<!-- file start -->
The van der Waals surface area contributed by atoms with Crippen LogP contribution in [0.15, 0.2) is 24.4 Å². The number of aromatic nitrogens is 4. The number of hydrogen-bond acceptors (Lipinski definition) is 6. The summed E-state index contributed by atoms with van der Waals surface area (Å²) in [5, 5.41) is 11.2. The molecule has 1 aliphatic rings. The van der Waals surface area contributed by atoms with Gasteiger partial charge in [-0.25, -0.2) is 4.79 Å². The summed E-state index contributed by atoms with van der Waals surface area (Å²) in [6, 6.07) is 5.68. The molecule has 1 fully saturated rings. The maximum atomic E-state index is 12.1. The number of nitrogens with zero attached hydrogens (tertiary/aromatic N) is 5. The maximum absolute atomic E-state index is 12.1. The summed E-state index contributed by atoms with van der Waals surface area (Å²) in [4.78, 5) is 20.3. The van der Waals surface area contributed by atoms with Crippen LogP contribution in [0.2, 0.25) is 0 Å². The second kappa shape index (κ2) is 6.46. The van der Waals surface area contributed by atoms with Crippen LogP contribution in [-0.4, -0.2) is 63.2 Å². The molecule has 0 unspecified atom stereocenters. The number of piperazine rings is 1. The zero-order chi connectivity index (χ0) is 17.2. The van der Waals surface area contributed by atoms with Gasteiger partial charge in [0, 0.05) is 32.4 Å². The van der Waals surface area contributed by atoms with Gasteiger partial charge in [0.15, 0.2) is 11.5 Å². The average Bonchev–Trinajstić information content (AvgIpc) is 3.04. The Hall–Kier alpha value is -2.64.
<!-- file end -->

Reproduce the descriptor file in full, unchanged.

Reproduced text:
The van der Waals surface area contributed by atoms with Crippen LogP contribution in [0.15, 0.2) is 24.4 Å². The number of aromatic nitrogens is 4. The number of hydrogen-bond acceptors (Lipinski definition) is 6. The summed E-state index contributed by atoms with van der Waals surface area (Å²) in [5, 5.41) is 11.2. The molecule has 1 aliphatic rings. The van der Waals surface area contributed by atoms with Gasteiger partial charge in [-0.25, -0.2) is 4.79 Å². The summed E-state index contributed by atoms with van der Waals surface area (Å²) in [6, 6.07) is 5.68. The molecule has 1 fully saturated rings. The maximum atomic E-state index is 12.1. The number of nitrogens with zero attached hydrogens (tertiary/aromatic N) is 5. The maximum absolute atomic E-state index is 12.1. The summed E-state index contributed by atoms with van der Waals surface area (Å²) in [4.78, 5) is 20.3. The van der Waals surface area contributed by atoms with Crippen LogP contribution in [0.2, 0.25) is 0 Å². The second kappa shape index (κ2) is 6.46. The van der Waals surface area contributed by atoms with Crippen LogP contribution in [-0.4, -0.2) is 63.2 Å². The molecule has 0 unspecified atom stereocenters. The number of piperazine rings is 1. The zero-order chi connectivity index (χ0) is 17.2. The van der Waals surface area contributed by atoms with Gasteiger partial charge in [0, 0.05) is 32.4 Å². The van der Waals surface area contributed by atoms with Gasteiger partial charge in [0.15, 0.2) is 11.5 Å². The average Bonchev–Trinajstić information content (AvgIpc) is 3.04. The Hall–Kier alpha value is -2.64.